Lingaya’s Institute of Management and Technology



Mr. Tapas Kumar Mr. Kiran Kumar

Vartika Paul 4-IT-55


April 2008

I am greatly thankful to my Teachers and co-students of Information Technology Department, who inspired me to present my seminar on “BIOMETRICS”. They helped and encouraged me in every possible way. The knowledge acquired during the preparation of the seminar report would definitely help me in my future ventures. I would like to express my sincere gratitude thank all the teachers of our Department for their help in various aspects during the seminar.


What is Biometrics?
"Biometrics is the automated identification, or verification of human identity through the measurement of repeatable physiological, or behavioral characteristics” Identification: The search of a biometric sample against a database of other samples in order to ascertain whether the donor is already contained in, or new to the database. Verification: It refers to the 'one to one' comparison between a sample and another to ask the question, 'are you who you say you are.' The term "biometrics" is derived from the Greek words bio (life) and metric (to measure). For our use, biometrics refers to technologies for measuring and analyzing a person's physiological or behavioral characteristics, such as fingerprints, irises, voice patterns, facial patterns, and hand measurements, for identification and verification purposes.

Figure 1 Explains the meaning of definition

Identification and verification have long been accomplished by showing something you have, such as a license or a passport. Sometimes it also required something you know, such as a password or a PIN. As we move into a time when we need more secure and accurate measures, we begin to look at using something you are: biometrics. Biometrics are automated methods of recognizing a person based on a physiological or behavioral characteristic.

While no other biometric has yet reached the breadth of use of fingerprinting. Modern Times: In the past three decades biometrics has moved from a single method (fingerprinting) to more than ten discreet methods. He wrote that the Chinese merchants were stamping children's palm prints and footprints on paper with ink to distinguish the young children from one another. He developed a method of multiple body measurements which got named after him (Bertillonage). the police started using finger printing. Prices for the harware required continue to fall making systems more feasible for low and mid-level budgets. As the industry grows however. . two people could get treated as one. His system was used by police authorities throughout the world. Companies involved with new methods number in the hundreds and continue to improve their methods as the technology available to them advances. as reported by explorer Joao de Barros. identification largely relied upon "photographic memory. an anthropologist and police desk clerk in Paris named Alphonse Bertillon sought to fix the problem of identifying convicted criminals and turned biometrics into a distinct field of study. until it quickly faded when it was discovered that some people shared the same measurements and based on the measurements alone.History of BIOMETRICS: Chinese Precursor: Possibly the first known example of biometrics in practice was a form of finger printing being used in China in the 14th century." In the 1890s. so does the public concern over privacy issues. some are beginning to be used in both legal and business areas. European Origins: Until the late 1800s. Laws and regulations continue to be drafted and standards are beginning to be developed. This is one of the earliest known cases of biometrics in use and is still being used today. essentially reverting to the same methods used by the Chinese for years. After the failure of Bertillonage. which was developed by Richard Edward Henry of Scotland Yard.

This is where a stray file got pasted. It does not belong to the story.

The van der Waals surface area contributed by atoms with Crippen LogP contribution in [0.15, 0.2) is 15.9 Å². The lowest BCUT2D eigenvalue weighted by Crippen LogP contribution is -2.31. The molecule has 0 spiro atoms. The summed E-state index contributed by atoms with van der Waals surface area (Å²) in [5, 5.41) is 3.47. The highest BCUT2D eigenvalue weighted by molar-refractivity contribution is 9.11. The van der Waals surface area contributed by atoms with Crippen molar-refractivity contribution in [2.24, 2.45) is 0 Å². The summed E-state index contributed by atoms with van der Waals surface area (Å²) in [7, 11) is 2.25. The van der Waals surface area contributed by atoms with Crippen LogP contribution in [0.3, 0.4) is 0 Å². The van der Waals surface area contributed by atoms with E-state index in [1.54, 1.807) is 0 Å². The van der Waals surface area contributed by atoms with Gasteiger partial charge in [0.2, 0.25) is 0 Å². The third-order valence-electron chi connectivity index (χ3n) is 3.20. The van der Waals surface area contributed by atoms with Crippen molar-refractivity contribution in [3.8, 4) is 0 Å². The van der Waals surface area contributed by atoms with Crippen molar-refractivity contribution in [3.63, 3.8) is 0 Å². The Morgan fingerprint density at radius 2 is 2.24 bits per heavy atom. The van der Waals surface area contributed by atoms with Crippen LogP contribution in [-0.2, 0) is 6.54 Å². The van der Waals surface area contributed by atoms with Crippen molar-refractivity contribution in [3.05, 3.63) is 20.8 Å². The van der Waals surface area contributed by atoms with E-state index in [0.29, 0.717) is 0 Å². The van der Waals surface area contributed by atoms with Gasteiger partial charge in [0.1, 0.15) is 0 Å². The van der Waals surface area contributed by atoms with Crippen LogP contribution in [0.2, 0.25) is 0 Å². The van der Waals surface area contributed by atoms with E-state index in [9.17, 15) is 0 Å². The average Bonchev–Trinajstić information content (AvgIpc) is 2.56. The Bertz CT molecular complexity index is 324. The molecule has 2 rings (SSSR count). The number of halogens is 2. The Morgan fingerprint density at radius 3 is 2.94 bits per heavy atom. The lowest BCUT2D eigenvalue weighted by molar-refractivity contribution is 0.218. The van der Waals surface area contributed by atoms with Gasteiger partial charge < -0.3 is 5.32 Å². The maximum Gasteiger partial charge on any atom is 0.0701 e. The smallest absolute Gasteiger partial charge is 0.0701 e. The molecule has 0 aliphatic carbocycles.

or . Biometric recognition can be used in Identification mode. This is also called “one-to-one” matching. where the biometric system identifies a person from the entire enrolled population by searching a database for a match based solely on the biometric. processed by a computer.WORKING PRINCIPLE OF BIOMETRICS Biometric devices consist of a reader or scanning device. user name. software that converts the gathered information into digital form. the software identifies specific points of data as match points. A user enters an account. Verification Mode: In this mode biometric system authenticates a person’s claimed identity from their previously enrolled pattern. For example. an entire database can be searched to verify a person has not applied for entitlement benefits under two different names. The match points are processed using an algorithm into a value that can be compared with biometric data in the database. Figure 2 Enrollment and Verification Technique Enrollment Mode: A sample of the biometric trait is captured. When converting the biometric input. All Biometric authentications require comparing a registered or enrolled biometric sample (biometric template or identifier) against a newly captured biometric sample (for example. a fingerprint captured during a login). and a database that stores the biometric data for comparison with previous records. verification mode would be used. This is sometimes called “one-to-many” matching. In most computer access or network access environments. and stored for later comparison.